There are calls for a ship which sank with the loss of more than 160 lives, many of them soldiers injured on the battlefields of World War One, to be classified as a war grave.
HMHS Anglia hit a mine in November 1915, laid by a German U-boat about 1 mile off the Kent coast near Folkestone. It sank within 15 minutes.
The hospital ship was carrying soldiers, some severely injured in the Battle of Loos, back from France to England.
Many of the injured men had been placed in splints and strapped to their beds below deck for the journey home.
One nurse on board who survived, wrote in her diary: "The deck was covered with wounded men lying everywhere, the sisters and orderlies working heroically to get them free from their splints, tie them into lifebelts and throw them overboard into the sea, for this was their only chance."
Professor Christine Hallett, chair of the UK Association for the History of Nursing, said there would have been a rush of patients coming back from the Western Front so the injured soldiers would not have had much treatment in France before being put onto hospital ships.
She said: "They would have been put onto a ship like [HMHS Anglia] in an acute state and we know from this account that some these soldiers had only had amputations nine days previously."
Archaeologist Dr Peter Marsden said: "People with lost limbs just couldn't swim. It must have a nightmare just lying on a bunk with water coming up knowing you can't do anything - you know you're going to drown."
He is campaigning to safeguard the site of the wreck which is open for divers to explore.
He said: "Anybody can take anything from the wreck site because there's no designation. It's not protected in any way or recognised.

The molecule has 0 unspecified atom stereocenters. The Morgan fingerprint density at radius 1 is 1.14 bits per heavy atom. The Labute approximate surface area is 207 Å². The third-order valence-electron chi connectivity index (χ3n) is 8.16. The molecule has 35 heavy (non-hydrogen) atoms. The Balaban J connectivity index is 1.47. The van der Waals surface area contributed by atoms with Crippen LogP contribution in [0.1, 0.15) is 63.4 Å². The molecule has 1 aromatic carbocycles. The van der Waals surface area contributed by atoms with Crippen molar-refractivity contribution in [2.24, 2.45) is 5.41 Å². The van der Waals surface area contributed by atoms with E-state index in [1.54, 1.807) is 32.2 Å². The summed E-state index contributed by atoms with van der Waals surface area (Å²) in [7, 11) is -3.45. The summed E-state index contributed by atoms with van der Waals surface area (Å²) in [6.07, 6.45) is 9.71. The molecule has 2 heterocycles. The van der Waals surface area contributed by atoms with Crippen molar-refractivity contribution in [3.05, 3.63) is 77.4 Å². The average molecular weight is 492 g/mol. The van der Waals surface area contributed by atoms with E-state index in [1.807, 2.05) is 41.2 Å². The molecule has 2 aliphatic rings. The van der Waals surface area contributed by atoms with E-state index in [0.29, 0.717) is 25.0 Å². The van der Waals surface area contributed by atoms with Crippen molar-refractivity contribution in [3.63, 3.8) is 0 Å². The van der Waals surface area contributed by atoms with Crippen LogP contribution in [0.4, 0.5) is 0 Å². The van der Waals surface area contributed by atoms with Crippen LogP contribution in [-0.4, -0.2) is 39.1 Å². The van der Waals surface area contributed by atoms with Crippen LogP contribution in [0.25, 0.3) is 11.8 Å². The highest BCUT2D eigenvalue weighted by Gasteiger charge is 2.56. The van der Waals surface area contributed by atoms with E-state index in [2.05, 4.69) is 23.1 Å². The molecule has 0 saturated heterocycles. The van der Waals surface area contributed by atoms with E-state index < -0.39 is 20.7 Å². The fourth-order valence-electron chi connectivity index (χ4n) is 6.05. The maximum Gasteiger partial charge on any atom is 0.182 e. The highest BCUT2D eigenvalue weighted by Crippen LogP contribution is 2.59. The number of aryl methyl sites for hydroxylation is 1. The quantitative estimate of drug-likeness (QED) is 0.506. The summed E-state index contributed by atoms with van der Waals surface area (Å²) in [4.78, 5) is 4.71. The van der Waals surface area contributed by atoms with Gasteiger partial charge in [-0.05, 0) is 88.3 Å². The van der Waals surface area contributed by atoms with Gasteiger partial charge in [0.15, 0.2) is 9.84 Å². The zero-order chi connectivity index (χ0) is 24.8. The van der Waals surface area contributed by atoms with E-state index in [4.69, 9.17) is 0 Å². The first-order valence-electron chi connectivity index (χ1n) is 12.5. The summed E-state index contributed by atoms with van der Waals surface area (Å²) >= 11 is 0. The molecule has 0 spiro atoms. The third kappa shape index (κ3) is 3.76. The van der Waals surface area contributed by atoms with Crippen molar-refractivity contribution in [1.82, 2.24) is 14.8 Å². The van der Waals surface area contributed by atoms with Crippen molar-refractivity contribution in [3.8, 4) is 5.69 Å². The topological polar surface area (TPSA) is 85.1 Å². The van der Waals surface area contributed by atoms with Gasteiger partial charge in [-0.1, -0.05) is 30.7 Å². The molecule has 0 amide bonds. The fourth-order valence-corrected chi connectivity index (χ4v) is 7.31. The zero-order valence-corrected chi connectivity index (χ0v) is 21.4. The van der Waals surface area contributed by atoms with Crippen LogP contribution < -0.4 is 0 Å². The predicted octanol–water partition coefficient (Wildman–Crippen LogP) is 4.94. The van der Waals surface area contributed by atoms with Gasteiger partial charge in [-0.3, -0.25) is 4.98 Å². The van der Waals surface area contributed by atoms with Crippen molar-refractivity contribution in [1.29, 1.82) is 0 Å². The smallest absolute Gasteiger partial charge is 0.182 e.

"So anybody can take anything from there - the possessions of the dead, the bones of the dead, the military supplies on board - as long as they're reported to the Receiver of Wreck."
A spokesman for the Ministry of Defence (MoD) said: "While the wreck meets some of the criteria for designation [as a war grave] the situation was complicated by the fact that in 1965 the Department of Transport sold the wreck to the Folkestone Salvage Company therefore the decision was made not to designate the wreck and this remains the position."
English Heritage has commissioned a 3D sonar scan to confirm the position and the condition of the wreck.
The MoD said this record of the Anglia's position and condition will be critical to the future management of the underwater site.
The MoD spokesman added: "It intended to determine the absolute position of the HMHS Anglia and begin to help us understand its condition so that English Heritage and the MoD can determine appropriate management of the wreck."
You can see more on this story on Inside Out on BBC One South East at 19:30 BST and nationwide on the iPlayer for 30 days thereafter.